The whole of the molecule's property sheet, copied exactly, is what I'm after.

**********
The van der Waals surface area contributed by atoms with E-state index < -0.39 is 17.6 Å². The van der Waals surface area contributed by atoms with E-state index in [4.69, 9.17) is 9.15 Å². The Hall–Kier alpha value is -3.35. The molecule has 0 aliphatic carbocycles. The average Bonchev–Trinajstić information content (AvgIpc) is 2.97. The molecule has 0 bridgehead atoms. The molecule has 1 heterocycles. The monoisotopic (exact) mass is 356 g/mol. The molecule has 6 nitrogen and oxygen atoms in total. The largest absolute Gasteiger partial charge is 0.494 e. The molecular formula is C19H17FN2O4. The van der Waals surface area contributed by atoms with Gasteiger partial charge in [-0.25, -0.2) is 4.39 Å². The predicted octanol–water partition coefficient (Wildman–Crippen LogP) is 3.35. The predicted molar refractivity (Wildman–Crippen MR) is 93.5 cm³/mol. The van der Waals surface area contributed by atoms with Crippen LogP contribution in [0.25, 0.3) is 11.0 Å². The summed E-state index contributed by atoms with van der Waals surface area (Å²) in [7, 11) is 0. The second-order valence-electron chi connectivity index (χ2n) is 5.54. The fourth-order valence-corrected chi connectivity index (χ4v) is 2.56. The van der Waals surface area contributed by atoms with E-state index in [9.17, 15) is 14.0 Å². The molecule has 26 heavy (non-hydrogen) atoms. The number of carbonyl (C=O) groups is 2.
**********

The van der Waals surface area contributed by atoms with E-state index < -0.39 is 17.6 Å². The van der Waals surface area contributed by atoms with E-state index in [4.69, 9.17) is 9.15 Å². The Hall–Kier alpha value is -3.35. The molecule has 0 aliphatic carbocycles. The average Bonchev–Trinajstić information content (AvgIpc) is 2.97. The molecule has 0 bridgehead atoms. The molecule has 1 heterocycles. The monoisotopic (exact) mass is 356 g/mol. The molecule has 6 nitrogen and oxygen atoms in total. The largest absolute Gasteiger partial charge is 0.494 e. The molecular formula is C19H17FN2O4. The van der Waals surface area contributed by atoms with Gasteiger partial charge in [-0.25, -0.2) is 4.39 Å². The predicted octanol–water partition coefficient (Wildman–Crippen LogP) is 3.35. The predicted molar refractivity (Wildman–Crippen MR) is 93.5 cm³/mol. The van der Waals surface area contributed by atoms with Crippen LogP contribution in [0.25, 0.3) is 11.0 Å². The summed E-state index contributed by atoms with van der Waals surface area (Å²) in [7, 11) is 0. The second-order valence-electron chi connectivity index (χ2n) is 5.54. The fourth-order valence-corrected chi connectivity index (χ4v) is 2.56. The van der Waals surface area contributed by atoms with E-state index in [9.17, 15) is 14.0 Å². The molecule has 26 heavy (non-hydrogen) atoms. The number of carbonyl (C=O) groups is 2.